I want to merge two datasets by CryoSparc. However, these datasets have been collected from two different centres with different magnifications and pixel size, number of frames in each movie and total dose. Is it possible to mix them? If yes at which step can I do that?
So far only of all image processing programs, only Relion directly supports using particles with mixed pixel sizes. Even then, whether this is completely safe or if you would see, e.g. 3D classification dominated by the pixel size difference is not well tested.
Therefore you have to match the pixel sizes somehow. It can be done at two steps - particle extraction or motion correction.
For particle extraction, you have to find particular values of raw and Fourier cropped box sizes that result in matched pixel and box sizes. For example, I had one dataset collected with a pixel size of 1.08, and another with a pixel size of 1.14. I was able to extract the first one at 456px, and the second at 432px, and by luck 432/456 = 0.9473684211 times 1.14 = 1.08 exactly. There are scripts floating around that can help you search for pairs of box size that satisfy this relationship within a given amount of error.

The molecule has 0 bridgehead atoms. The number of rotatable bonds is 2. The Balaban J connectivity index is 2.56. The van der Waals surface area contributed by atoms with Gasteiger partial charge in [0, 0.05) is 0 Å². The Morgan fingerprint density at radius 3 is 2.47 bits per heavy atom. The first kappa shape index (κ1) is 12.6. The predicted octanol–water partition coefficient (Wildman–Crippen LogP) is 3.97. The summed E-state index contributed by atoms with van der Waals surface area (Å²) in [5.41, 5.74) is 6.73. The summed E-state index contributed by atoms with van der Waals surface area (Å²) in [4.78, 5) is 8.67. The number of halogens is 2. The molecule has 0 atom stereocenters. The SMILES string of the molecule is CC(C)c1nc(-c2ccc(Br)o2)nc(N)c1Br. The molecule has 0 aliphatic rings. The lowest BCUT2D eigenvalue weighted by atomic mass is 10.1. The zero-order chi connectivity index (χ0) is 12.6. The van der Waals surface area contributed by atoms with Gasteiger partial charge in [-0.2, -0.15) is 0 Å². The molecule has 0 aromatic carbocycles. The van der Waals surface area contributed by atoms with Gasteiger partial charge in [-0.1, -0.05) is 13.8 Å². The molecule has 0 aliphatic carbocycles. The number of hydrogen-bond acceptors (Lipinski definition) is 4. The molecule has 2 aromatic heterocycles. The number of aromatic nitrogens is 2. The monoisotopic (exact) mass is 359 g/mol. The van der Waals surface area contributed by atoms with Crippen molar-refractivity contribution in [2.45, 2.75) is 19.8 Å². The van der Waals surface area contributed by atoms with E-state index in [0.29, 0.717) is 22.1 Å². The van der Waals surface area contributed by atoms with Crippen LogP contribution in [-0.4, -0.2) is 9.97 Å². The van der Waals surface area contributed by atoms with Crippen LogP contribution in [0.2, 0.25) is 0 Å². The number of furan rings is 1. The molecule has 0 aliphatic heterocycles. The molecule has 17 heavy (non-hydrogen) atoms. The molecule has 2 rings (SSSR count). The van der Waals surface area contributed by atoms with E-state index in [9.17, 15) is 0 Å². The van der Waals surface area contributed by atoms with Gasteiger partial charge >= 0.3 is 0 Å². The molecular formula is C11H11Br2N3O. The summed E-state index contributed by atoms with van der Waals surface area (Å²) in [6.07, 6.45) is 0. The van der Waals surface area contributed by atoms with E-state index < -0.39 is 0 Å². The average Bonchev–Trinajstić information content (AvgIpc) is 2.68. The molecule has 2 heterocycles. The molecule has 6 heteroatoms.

Really, though, the best way is to do match micrograph pixel sizes during motion correction. Because the micrographs are so large compared to particles, the spectral resolution of the Fourier transform is much higher. That means much finer increments in the final pixel size may be obtained, and also the interpolation errors are less severe. All you have to do is re-run motion correction, with a precise F-crop factor. For example, if you have movies with a pixel size of 0.84 Å and another set with size 0.66 Å, you could run Patch Motion on the 0.66 Å/px set with F-crop = 0.7857142857. After that the output micrographs will have the same 0.84 Å/px and you can forget about the difference. Just make sure they are in different exposure groups for any CTF refinement.
PS All the other parameters you mention are fine, differences are already allowed/accounted for.